Liability and Insurance

The liability and insurance section of the contract is important for determining who will be responsible for losses, including any lost or damaged cargo. For instance, many agreements (and bill of ladings) will indicate that carriers are responsible for freight while it is on their equipment and must guarantee its safe delivery. If damage occurs or the freight is lost after it was in the carrier’s possession, then the Carrier will be responsible for any related claims and expenses. The insurance section will indicate that a carrier must have proof of insurance before they can load any cargo. Brokers and carriers alike must make sure their insurance will cover the cost of the freight they are transporting.


The non-solicitation section forms an agreement between the parties that there will be no back solicitation. The Carrier agrees to not solicit transportation or accept shipments from any clients (shipper, consignor, or consignee) of the Broker while the agreement is in effect, and for a period of usually 12 months to 24 months following termination of the agreement.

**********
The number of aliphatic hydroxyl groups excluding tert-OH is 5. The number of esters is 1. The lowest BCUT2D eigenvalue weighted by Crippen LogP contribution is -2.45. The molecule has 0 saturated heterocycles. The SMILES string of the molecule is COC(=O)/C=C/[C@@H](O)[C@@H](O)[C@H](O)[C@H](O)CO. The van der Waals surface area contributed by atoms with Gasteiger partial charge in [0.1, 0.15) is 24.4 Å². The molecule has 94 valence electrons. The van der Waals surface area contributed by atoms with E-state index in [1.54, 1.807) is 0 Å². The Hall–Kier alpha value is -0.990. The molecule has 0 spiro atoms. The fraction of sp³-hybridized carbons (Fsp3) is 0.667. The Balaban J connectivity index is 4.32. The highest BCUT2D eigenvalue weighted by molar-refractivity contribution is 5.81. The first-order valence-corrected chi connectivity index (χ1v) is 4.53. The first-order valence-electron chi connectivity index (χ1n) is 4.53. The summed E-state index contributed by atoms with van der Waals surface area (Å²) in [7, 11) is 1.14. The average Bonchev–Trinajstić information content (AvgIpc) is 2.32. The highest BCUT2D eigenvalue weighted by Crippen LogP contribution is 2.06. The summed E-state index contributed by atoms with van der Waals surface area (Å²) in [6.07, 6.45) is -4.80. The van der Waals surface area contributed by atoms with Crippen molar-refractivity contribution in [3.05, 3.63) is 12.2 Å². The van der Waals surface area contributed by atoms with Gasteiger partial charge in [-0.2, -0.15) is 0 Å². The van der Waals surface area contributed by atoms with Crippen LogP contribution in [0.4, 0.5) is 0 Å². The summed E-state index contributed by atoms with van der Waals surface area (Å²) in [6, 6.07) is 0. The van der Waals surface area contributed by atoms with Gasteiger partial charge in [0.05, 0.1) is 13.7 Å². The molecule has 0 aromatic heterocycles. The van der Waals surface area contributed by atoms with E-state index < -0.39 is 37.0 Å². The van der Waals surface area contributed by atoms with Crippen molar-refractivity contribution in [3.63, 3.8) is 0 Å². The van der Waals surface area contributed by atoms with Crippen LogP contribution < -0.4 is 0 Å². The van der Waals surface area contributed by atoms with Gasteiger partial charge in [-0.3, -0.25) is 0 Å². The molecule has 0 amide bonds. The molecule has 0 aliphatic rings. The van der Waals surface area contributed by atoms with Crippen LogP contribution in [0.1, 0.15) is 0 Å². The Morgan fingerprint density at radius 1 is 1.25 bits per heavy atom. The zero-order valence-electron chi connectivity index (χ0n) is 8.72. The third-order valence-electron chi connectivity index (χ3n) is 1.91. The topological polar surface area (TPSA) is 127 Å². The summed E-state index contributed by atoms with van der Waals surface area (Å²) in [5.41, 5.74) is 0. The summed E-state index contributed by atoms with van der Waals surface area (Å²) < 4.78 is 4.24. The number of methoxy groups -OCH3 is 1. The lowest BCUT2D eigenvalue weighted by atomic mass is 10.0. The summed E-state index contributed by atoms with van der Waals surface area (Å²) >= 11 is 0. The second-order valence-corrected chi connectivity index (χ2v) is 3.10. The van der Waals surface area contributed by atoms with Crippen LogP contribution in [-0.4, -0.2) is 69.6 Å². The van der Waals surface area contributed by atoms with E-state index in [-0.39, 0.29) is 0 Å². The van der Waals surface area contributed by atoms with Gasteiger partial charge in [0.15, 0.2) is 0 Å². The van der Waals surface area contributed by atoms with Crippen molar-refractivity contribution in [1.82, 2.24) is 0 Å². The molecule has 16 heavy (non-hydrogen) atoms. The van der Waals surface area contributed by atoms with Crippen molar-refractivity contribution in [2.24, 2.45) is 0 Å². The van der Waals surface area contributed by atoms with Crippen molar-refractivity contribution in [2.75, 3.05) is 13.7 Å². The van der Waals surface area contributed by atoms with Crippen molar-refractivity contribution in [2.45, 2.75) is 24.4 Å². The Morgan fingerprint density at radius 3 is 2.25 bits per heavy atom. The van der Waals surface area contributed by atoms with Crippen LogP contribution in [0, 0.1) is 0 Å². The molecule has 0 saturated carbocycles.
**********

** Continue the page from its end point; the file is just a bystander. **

Non-Exclusive Agreement

This section typically acknowledges that the contract does not bind the respective parties to exclusive services to each other. Either party may enter into similar agreements with other carriers, brokers, dispatchers, or freight forwarders.

A few honorable mentions:

  • Indemnification

  • Dispute Resolution

  • Force Majeure

  • Handling loss or damage

  • Claims resolution process

If you would like to learn more about each of the sections included in a Broker Carrier Agreement, check out our Broker Carrier Agreement Template here!


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Soshaul Logistics LLC and its affiliates do not provide tax, legal or accounting advice. This material has been prepared for informational purposes only, and is not intended to provide, and should not be relied on for, tax, legal or accounting advice. It is meant to serve as a guide and information only and Soshaul Logistics, LLC - Copyright 2023 - does not assume responsibility for any omissions, errors, or ambiguity contained herein. You should consult your own tax, legal and accounting advisors before engaging in any transaction or operation.